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Chenin Blancs honeyed tasting notes have wine lovers buzzing.
A lot of white wines are described as tasting “honeyed”: viognier, some new-world chardonnay, roussanne from France’s Rhône Valley. But for me, no grape captures the essence of artisanal honey—not the sickly sweet stuff that comes in a plastic bear—than chenin blanc. When made in the austere manner, it’s all minerality and green apple, but when a winemaker in the Loire or South Africa lets the grape ripen and allows some natural sweetness to develop, it’s as if you walked right into the hive and started gnawing on some honeycomb—rich, textured and a touch waxy—with none of the stinging side effects.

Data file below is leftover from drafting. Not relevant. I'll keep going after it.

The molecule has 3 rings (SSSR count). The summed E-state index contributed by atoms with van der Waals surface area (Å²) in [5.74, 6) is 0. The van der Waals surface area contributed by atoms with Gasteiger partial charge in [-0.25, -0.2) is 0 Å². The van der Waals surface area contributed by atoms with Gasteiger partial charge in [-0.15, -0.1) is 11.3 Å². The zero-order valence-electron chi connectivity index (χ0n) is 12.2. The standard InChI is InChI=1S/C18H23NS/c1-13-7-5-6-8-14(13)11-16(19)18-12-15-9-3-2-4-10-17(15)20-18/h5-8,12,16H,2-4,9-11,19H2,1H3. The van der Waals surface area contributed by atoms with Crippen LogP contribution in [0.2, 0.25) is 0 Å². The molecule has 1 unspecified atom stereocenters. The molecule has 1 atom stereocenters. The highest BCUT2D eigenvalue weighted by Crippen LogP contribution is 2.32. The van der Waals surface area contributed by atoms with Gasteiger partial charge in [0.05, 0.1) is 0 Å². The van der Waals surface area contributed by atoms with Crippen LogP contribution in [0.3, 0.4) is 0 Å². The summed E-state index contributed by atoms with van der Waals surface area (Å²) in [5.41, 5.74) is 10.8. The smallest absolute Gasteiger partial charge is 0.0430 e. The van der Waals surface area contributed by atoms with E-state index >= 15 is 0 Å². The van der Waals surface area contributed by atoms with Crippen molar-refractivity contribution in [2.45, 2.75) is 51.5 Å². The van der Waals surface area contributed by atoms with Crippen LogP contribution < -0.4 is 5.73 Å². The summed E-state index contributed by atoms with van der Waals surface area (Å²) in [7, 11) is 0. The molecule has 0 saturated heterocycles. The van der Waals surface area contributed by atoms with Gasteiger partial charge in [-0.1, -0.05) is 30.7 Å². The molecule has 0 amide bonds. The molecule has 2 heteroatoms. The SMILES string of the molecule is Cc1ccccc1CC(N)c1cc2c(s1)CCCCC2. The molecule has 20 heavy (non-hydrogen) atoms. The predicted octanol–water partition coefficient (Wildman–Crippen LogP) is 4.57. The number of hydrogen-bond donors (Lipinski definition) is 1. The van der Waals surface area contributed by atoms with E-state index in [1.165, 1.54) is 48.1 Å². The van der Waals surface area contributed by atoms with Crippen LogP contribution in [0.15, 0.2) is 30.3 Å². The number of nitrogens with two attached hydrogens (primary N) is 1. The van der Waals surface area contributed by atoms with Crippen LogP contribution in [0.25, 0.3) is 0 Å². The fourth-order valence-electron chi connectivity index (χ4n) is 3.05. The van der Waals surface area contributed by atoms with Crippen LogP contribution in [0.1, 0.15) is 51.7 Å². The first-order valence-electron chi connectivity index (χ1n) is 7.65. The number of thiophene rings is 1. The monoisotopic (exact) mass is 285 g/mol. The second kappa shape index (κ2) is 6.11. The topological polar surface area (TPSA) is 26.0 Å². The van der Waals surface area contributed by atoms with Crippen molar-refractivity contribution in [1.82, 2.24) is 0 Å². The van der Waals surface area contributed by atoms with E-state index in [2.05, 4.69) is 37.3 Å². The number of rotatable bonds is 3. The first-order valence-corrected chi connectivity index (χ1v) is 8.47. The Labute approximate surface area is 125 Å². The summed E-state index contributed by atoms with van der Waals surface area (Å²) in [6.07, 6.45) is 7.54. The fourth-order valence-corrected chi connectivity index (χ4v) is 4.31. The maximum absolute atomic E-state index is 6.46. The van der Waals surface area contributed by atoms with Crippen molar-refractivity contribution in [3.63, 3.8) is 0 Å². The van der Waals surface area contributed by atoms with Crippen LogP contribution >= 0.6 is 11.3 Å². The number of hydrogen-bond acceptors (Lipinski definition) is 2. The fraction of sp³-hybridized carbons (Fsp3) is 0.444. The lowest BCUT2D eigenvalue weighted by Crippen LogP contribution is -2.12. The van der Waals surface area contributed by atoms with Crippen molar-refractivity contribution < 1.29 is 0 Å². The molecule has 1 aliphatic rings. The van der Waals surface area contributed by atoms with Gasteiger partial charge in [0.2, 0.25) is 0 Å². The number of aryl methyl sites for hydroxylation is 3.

This is a marvellous value, and whereas in years past it emphasized the more pithy characteristics of the grape, it seems to be moving ever so slightly to a richer take—it reminds me of a lime dipped in honey, perhaps.
Vouvray represents the grape’s actual pinnacle (if you like a honeyed version; if you like mineral, it’s in neighbouring Savennières). This bottle is the classic off-dry style. Here,the vines average 40-plus years of age and the grapes are heavy with sweet stone fruit and floral notes, sturdied by a nice acidic backbone.
South Africa produces nearly twice as much steen (what they call chenin) as France, and while much of it is forgettable, when it’s on point like this—honey-roasted nuts mixed withnasturtiums—it represents very close to the grape’s pinnacle.
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